Because CD40-CD154 interactions have been shown to be critical for the development of a productive humoral immune response, we next tested the ability of Chi220 to suppress primary and secondary T cell-dependent Ab responses in vivo. Groups of cynomolgus monkeys were immunized with SRBCs and received a single i.v. dose of either Chi220 at 10, 40, or 100 mg/kg or sterile PBS as a control (n = 4/group). Substantial suppression of the primary humoral immune response against SRBCs was observed at all three dose levels. On the peak day of the control primary anti-SRBC response (day 15), the mean primary IgG anti-SRBC Ab responses were suppressed by >30-fold in treated animals vs the control group (Fig. 2 a; p < 0.05).
In addition to assessing the influence of anti-CD40 treatment on primary Ab responses, we evaluated the impact of the single treatment on secondary responses to the same Ag. On day 149 after drug administration, after the serum levels of Chi220 had fallen below putatively immunosuppressive levels (<∼10 μg/ml) and the number of peripheral blood B cells had returned to pretreatment levels in all groups, the animals were immunized a second time with SRBCs. As expected, control animals mounted strong secondary IgG Ab responses to SRBCs (Fig. 2,b). Upon rechallenge, animals that had previously been treated with the lower dose (10 mg/kg) of Chi220 mounted primary IgM and IgG Ab responses to SRBCs that were generally comparable to the primary Ab response (150 days earlier) in control (PBS-treated) animals (data not shown and Fig. 2,b). Interestingly, the Ab response to SRBCs was still partially suppressed in the 40 mg/kg group and was substantially inhibited in the 100 mg/kg cohort (∼90% suppressed compared with the mean primary anti-SRBC Ab response of the control animals). Despite demonstrating a blunted response to the original immunogen (SRBCs), the treated animals were capable of generating a productive Ab response against a novel Ag (KLH) comparable in magnitude to that in control animals when challenged at the same time (Fig. 2 c). These experiments confirmed that all animals were immunocompetent and suggested that higher doses of Chi220 may facilitate Ag-specific hyporesponsiveness of T cell-dependent Ab responses.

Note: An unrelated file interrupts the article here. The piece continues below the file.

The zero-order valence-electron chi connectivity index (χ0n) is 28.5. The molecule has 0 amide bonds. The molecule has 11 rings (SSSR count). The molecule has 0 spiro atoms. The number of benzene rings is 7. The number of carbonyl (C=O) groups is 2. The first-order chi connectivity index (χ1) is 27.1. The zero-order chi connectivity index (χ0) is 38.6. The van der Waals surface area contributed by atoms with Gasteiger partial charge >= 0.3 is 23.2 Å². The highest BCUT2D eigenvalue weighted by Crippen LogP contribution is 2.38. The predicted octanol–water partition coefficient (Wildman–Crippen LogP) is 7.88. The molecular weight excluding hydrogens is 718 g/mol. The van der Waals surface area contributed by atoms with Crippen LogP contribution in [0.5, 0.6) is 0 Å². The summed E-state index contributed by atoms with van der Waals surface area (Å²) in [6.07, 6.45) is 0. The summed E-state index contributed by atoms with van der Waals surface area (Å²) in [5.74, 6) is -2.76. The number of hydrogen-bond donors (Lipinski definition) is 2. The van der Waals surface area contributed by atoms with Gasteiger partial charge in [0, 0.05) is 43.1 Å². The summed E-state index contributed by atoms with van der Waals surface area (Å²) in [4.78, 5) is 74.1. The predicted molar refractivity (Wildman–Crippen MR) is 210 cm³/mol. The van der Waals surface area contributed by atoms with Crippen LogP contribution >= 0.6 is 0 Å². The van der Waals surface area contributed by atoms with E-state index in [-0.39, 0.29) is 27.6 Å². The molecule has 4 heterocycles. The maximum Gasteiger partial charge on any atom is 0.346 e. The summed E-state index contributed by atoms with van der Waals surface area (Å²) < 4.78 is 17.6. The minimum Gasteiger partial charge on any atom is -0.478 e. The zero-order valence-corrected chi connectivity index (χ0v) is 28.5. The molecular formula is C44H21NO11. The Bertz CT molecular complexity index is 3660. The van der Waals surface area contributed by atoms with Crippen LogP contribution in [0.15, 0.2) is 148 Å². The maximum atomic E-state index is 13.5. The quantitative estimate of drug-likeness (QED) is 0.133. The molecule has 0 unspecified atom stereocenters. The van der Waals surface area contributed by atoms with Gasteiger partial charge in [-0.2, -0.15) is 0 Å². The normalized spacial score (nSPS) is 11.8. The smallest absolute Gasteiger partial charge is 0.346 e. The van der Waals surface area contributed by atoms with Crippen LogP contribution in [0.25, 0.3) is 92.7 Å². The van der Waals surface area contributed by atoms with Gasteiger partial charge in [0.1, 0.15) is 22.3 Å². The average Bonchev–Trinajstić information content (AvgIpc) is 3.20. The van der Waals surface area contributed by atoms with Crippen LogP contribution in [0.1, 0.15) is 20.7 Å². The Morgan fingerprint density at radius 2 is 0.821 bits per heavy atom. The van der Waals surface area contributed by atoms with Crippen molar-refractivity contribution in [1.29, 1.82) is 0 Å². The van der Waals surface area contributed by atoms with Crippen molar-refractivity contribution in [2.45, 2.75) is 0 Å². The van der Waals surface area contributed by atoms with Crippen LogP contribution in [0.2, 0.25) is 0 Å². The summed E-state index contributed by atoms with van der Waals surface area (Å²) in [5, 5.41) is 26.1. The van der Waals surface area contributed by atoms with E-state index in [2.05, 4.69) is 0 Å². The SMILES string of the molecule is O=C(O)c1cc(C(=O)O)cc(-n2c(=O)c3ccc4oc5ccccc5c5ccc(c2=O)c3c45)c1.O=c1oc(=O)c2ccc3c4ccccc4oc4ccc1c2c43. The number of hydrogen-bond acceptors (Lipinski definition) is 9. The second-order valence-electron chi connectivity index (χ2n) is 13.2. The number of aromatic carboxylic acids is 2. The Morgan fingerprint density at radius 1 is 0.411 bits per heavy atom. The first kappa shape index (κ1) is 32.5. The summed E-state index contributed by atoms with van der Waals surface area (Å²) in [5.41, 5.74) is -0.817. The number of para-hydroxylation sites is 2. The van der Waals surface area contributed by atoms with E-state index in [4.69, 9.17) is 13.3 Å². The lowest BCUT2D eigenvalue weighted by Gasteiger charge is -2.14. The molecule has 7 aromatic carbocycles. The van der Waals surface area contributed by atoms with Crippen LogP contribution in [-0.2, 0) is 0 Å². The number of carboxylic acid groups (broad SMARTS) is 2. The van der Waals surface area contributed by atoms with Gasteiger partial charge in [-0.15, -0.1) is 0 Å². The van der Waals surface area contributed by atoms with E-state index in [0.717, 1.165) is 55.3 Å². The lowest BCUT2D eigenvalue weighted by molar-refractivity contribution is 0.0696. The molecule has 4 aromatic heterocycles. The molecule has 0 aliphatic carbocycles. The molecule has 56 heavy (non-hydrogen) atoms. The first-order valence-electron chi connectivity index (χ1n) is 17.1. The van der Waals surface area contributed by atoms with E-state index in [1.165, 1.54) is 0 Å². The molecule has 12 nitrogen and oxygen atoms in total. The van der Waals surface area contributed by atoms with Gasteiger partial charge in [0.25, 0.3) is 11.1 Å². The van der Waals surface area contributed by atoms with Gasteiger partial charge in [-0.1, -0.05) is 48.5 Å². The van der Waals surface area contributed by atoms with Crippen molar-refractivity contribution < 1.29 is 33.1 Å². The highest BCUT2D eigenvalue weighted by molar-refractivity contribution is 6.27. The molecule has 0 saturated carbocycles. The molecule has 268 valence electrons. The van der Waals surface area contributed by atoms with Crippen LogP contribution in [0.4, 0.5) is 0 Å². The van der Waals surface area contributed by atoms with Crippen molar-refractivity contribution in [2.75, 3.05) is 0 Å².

Anti-CD40 treatment combined with LEA29Y promotes islet allograft acceptance
Recent outcomes in islet transplantation have dramatically improved with changes in isolation techniques and immunosuppressive agents. Unfortunately, the side effects associated with the immunosuppressive regimens limit the application to a select patient population. Given the efficacy of Chi220 to inhibit humoral immune responses in vivo, we sought to evaluate it in a nonhuman primate model of pancreatic islet transplantation alone and in combination with the mutant CTLA4-Ig molecule, LEA29Y.
The dose and schedule of administration were selected based on prior pharmacokinetic studies. Using these data, we constructed a regimen designed to maintain serum trough LEA29Y concentrations of ≥10 μg/ml for the first 3 mo and ≥2 μg/ml for the next 3 mo. The chimeric anti-CD40 mAb was given as an induction agent with animals receiving six doses in the first 2 wk (Fig. 3 a). Diabetes was induced by surgical pancreatectomy of recipient animals and was confirmed by a pretransplant i.v. glucose tolerance test. Donor-recipient pairings were defined based on molecular typing using a panel of previously defined MHC alleles (18, 19, 20). Pairings maximized disparity at both class I and II loci. Rejection was defined as two consecutive fasting blood glucoses >130 mg/dl on subsequent days. Intraportal infusion of allogeneic islets (>10,000 IEQ/kg) resulted in initial restoration of euglycemia and insulin independence in diabetic monkeys.